Personal Facebook friends of mine know that, from time to time, I post links, blogs and overall feelings about the teaching profession in addition to the usual, daily things like, “Alaina Adams is eating Frosted Flakes right now.” On September 7th, I posted a link for Ron Clark’s article called, “What Teachers Really Want to Tell Parents,” in which he asks parents to “work with the system, not against it.” As a teacher, I found the article pretty entertaining because of its brutal honesty and accuracy. I knew that my teacher-friends on Facebook would find it funny. What I didn’t expect, however, was the “buzz” the article got from my non-teacher friends. As I read passionate posts from these personal friends, it occurred to me that many of them are parents and have opinions about education that are worth sharing.
Here is a response to Clark’s article from my old high school friend, Sarah:
“What this parent would like teachers and administrators to understand…
1. I did not set up an appointment to tattle. My time is valuable too, and I would appreciate it if you took my concerns, with written documentation, seriously. Please do not dismiss my very valid concerns with “I really can’t deal with this right now.” You are the principal, and are put in that position TO deal with this. In any other industry, when a customer complaint is brought forward, it is generally addressed in a professional manner. If the same situation happened at a daycare, Child Protective Services would have been notified.
2. When my child comes home from school for two weeks in a row reeking of urine, and tells me that it happened at lunch, I know several things. a. No grown up is monitoring bathroom time during the lunch period so my child can feel safe going potty. b. She does not feel safe enough to go to her teacher or nurse. Why? c. You have not come within five feet of my child in the afternoon for two weeks, or else you would have smelled it. d. My child is a frickin rock star if she sits in smelly wet underwear, pants, socks and shoes for three hours next to other kids, and still gets a smiley face on her behavior chart.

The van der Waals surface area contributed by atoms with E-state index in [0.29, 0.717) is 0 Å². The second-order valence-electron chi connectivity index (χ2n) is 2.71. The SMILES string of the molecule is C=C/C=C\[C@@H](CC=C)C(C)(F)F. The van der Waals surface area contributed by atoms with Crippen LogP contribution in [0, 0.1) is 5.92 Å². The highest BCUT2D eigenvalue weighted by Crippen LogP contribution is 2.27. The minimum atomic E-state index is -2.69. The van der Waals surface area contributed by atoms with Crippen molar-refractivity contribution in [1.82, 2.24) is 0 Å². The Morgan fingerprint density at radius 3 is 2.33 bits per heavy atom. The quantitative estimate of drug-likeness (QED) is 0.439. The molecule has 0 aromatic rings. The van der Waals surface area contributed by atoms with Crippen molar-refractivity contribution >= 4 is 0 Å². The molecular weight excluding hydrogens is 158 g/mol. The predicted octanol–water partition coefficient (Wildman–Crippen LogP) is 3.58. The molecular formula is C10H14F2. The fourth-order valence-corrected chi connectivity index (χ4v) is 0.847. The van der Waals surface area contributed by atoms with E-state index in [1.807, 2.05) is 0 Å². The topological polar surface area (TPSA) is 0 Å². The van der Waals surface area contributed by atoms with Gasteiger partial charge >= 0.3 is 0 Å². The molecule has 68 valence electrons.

3. When my child finishes her work, correctly, before the rest of the class, consistently, and you tell her to read a book until the rest of the children are done, I think you are leaving my child behind. You are her teacher, so teach her. She is wanting to learn. Praise her for doing good work. Raise the bar for the rest of the class. Don’t make her feel isolated for doing well. Find alternate extra credit assignments for her.
4. Do not violate district policy and show PG13 movies to my child without my consent or knowledge. Do not say, “Everyone has seen that movie” as a response. Do not expect me to not take this to the district level when it happens several times in a quarter.
5. I am a Stay at Home Mom. That does not mean I am the Queen of Free Time. It does not mean I am uneducated. It does not mean I don’t read the PTA newsletter and find the grammar errors and typos, and wonder why the people who are teaching my children did not see the errors, too. It means I am my childrens’ first teacher, and their grandest advocate.
6. When my child tells me something that happened at school, and it sounds “fishy”, I am sending the note questioning the accusation to hold my child accountable for what SHE is saying. She needs to learn that the facts and truth will always be found out. I am asking you about the incident so that we CAN present the united front against the lie. After all, we are a team, right?
These are just some of the things I have seen and experienced in the 11 years of being a parent of a student. I have been thinking all day about if we have ever had any good teachers, and I am not able to think of the name of one. Sad but true.
Sarah: this teacher-blogger salutes your parent-blogger contribution. Thank you for not “attacking” teachers and for sharing your thoughts – we appreciate your methods of constructive dialogue. Parents like you give us hope for change and better partnerships in education.